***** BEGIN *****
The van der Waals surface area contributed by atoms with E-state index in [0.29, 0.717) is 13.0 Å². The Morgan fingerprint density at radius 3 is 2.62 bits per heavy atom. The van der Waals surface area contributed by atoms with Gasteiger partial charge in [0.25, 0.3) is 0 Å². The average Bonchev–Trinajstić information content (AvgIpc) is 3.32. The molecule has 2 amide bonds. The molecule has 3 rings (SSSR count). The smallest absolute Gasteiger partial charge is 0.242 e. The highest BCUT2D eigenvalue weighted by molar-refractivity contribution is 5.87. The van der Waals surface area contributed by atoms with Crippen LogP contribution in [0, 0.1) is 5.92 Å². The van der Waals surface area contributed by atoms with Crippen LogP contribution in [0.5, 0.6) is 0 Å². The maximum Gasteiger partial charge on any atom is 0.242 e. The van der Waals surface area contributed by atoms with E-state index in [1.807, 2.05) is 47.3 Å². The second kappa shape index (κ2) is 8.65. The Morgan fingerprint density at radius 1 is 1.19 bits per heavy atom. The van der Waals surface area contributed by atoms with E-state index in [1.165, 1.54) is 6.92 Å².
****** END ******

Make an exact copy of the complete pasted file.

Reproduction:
The van der Waals surface area contributed by atoms with E-state index in [0.29, 0.717) is 13.0 Å². The Morgan fingerprint density at radius 3 is 2.62 bits per heavy atom. The van der Waals surface area contributed by atoms with Gasteiger partial charge in [0.25, 0.3) is 0 Å². The average Bonchev–Trinajstić information content (AvgIpc) is 3.32. The molecule has 2 amide bonds. The molecule has 3 rings (SSSR count). The smallest absolute Gasteiger partial charge is 0.242 e. The highest BCUT2D eigenvalue weighted by molar-refractivity contribution is 5.87. The van der Waals surface area contributed by atoms with Crippen LogP contribution in [0, 0.1) is 5.92 Å². The van der Waals surface area contributed by atoms with Crippen LogP contribution in [0.5, 0.6) is 0 Å². The maximum Gasteiger partial charge on any atom is 0.242 e. The van der Waals surface area contributed by atoms with E-state index in [1.807, 2.05) is 47.3 Å². The second kappa shape index (κ2) is 8.65. The Morgan fingerprint density at radius 1 is 1.19 bits per heavy atom. The van der Waals surface area contributed by atoms with E-state index in [1.165, 1.54) is 6.92 Å².